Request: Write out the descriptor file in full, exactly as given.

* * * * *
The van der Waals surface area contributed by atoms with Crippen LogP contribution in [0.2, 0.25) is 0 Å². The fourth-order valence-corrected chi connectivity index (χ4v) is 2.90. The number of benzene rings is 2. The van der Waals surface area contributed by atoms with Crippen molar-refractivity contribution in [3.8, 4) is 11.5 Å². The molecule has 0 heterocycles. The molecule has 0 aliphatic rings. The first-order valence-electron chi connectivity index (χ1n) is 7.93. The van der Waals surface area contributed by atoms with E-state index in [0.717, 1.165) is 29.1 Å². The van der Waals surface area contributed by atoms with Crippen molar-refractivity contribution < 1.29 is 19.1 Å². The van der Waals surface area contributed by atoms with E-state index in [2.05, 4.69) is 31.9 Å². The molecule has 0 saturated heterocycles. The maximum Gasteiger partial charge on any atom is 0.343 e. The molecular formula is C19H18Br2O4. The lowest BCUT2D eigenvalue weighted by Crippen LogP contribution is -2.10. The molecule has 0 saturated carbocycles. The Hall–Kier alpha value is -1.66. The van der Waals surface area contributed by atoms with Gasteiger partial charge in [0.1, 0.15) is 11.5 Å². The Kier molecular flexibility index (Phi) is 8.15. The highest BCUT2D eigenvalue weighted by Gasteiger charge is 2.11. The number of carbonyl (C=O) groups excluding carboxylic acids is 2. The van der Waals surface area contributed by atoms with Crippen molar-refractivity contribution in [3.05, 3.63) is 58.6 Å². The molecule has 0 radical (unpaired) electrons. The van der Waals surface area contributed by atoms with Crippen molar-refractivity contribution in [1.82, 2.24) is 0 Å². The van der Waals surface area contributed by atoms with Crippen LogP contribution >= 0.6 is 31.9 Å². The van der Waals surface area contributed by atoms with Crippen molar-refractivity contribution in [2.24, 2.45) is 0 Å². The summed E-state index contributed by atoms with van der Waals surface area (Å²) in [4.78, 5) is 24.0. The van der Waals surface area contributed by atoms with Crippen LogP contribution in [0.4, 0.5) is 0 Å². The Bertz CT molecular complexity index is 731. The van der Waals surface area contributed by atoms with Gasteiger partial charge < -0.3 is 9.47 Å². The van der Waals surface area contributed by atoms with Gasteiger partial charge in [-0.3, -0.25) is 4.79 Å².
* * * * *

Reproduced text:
The van der Waals surface area contributed by atoms with Crippen LogP contribution in [0.2, 0.25) is 0 Å². The fourth-order valence-corrected chi connectivity index (χ4v) is 2.90. The number of benzene rings is 2. The van der Waals surface area contributed by atoms with Crippen molar-refractivity contribution in [3.8, 4) is 11.5 Å². The molecule has 0 heterocycles. The molecule has 0 aliphatic rings. The first-order valence-electron chi connectivity index (χ1n) is 7.93. The van der Waals surface area contributed by atoms with E-state index in [0.717, 1.165) is 29.1 Å². The van der Waals surface area contributed by atoms with Crippen molar-refractivity contribution < 1.29 is 19.1 Å². The van der Waals surface area contributed by atoms with E-state index in [2.05, 4.69) is 31.9 Å². The molecule has 0 saturated heterocycles. The maximum Gasteiger partial charge on any atom is 0.343 e. The molecular formula is C19H18Br2O4. The lowest BCUT2D eigenvalue weighted by Crippen LogP contribution is -2.10. The molecule has 0 saturated carbocycles. The Hall–Kier alpha value is -1.66. The van der Waals surface area contributed by atoms with Gasteiger partial charge in [0.1, 0.15) is 11.5 Å². The Kier molecular flexibility index (Phi) is 8.15. The highest BCUT2D eigenvalue weighted by Gasteiger charge is 2.11. The number of carbonyl (C=O) groups excluding carboxylic acids is 2. The van der Waals surface area contributed by atoms with Crippen molar-refractivity contribution in [3.05, 3.63) is 58.6 Å². The molecule has 0 radical (unpaired) electrons. The van der Waals surface area contributed by atoms with Crippen molar-refractivity contribution in [1.82, 2.24) is 0 Å². The van der Waals surface area contributed by atoms with Crippen LogP contribution >= 0.6 is 31.9 Å². The van der Waals surface area contributed by atoms with Crippen molar-refractivity contribution in [2.24, 2.45) is 0 Å². The summed E-state index contributed by atoms with van der Waals surface area (Å²) in [4.78, 5) is 24.0. The van der Waals surface area contributed by atoms with Crippen LogP contribution in [0.4, 0.5) is 0 Å². The Bertz CT molecular complexity index is 731. The van der Waals surface area contributed by atoms with Gasteiger partial charge < -0.3 is 9.47 Å². The van der Waals surface area contributed by atoms with Gasteiger partial charge in [-0.3, -0.25) is 4.79 Å².